Curiosities and Inventions of the American Mind
For many Americans the mention of Africa immediately conjures up images of safaris, ferocious animals, strangely dressed "tribesmen," and impenetrable jungles. Although the occasional newspaper headline mentions authoritarian rule, corruption, genocide, devastating illnesses, or civil war in Africa, the collective American consciousness still carries strong mental images of Africa that are reflected in advertising, movies, amusement parks, cartoons, and manyother corners of society. Few think to question these perceptions or how they came to be so deeply lodged in American minds.
Mistaking Africa looks at the historical evolution of this mind-set and examines the role that popular media plays in its creation. The authors address the most prevalent myths and preconceptions and demonstrate how these prevent a true understanding of the enormously diverse peoples and cultures of Africa.Updated throughout, the fourth edition covers the entire continent (North and sub-Saharan Africa) and provides new analysis of topics such as social media and the Internet, the Ebola crisis, celebrity aid, and the Arab Spring.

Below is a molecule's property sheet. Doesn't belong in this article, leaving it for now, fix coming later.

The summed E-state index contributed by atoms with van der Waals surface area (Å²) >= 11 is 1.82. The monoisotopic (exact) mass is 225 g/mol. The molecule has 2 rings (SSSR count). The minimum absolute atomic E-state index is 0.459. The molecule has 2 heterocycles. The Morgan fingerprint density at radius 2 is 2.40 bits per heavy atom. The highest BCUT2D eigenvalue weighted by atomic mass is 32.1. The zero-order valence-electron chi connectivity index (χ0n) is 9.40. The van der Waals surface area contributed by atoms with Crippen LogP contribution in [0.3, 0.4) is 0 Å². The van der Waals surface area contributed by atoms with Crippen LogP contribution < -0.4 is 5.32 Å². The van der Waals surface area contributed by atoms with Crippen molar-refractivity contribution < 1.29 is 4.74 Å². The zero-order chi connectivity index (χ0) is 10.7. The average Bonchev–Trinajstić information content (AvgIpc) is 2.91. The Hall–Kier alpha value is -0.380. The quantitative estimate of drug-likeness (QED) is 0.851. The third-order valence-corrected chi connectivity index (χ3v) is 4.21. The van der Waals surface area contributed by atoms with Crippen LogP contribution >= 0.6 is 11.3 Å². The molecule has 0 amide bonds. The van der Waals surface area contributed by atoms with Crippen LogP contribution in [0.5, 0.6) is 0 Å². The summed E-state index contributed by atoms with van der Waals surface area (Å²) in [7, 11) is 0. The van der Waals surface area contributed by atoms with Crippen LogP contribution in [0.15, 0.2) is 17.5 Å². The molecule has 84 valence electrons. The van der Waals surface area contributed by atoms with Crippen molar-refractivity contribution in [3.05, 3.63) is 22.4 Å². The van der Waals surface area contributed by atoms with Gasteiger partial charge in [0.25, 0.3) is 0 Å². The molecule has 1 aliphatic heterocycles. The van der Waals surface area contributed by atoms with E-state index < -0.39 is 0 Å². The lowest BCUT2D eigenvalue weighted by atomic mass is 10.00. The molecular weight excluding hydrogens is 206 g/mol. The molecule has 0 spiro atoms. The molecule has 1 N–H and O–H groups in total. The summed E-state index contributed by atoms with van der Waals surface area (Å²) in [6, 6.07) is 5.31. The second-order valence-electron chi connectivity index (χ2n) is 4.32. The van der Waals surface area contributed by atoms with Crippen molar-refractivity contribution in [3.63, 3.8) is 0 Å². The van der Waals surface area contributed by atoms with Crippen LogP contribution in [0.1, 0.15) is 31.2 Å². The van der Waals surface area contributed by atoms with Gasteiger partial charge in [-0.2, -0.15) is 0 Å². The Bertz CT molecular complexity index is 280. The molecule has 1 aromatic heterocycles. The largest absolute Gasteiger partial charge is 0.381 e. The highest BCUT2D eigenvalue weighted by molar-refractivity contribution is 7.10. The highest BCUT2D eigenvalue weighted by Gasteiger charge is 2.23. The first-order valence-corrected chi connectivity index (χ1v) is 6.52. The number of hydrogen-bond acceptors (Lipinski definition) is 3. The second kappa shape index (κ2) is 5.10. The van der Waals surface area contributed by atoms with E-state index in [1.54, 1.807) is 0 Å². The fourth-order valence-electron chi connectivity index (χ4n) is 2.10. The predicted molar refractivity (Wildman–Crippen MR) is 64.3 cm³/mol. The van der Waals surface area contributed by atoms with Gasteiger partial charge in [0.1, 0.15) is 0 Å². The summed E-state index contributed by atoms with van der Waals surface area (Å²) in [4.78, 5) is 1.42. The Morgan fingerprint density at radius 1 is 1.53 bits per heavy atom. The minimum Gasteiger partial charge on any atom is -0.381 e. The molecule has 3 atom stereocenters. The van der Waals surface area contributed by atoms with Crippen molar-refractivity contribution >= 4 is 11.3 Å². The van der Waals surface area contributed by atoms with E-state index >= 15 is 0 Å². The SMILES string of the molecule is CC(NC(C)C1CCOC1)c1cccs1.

Mistaking Africa is an important book for African studies courses and for anyone interested in unraveling American misperceptions about the continent.
Table of Contents
Part One: Introduction 1 Changing Our Mind About Africa 2 How We Learn Part Two: Evolutionism 3 The Origins of “Darkest Africa” 4 “Our Living Ancestors”: Twentieth-Century Evolutionism 5 Where Is the Real Africa? 6 We Should Help Them Part Three: Further Misperceptions 7 Cannibalism: No Accounting for Taste 8 Africans Live in Tribes, Don’t They? 9 Safari: Beyond Our Wildest Dreams 10 Africa in Images Part Four: New Directions 11 Rewriting the Stories of Africa 12 From Imagination to Dialogue
Curtis Keim is professor emeritus of history at Moravian College. He is a recipient of the College's Lindback Award for Distinguished Teaching and he is coauthor of African Reflections: Art from Northeastern Zaire and coeditor of The Scramble for Art in Central Africa.
Carolyn Somerville is associate professor of political science at Hunter College, CUNY. She is the author of Drought and Aid in the Sahel and co-author of Women’s Realities, Women’s Choices.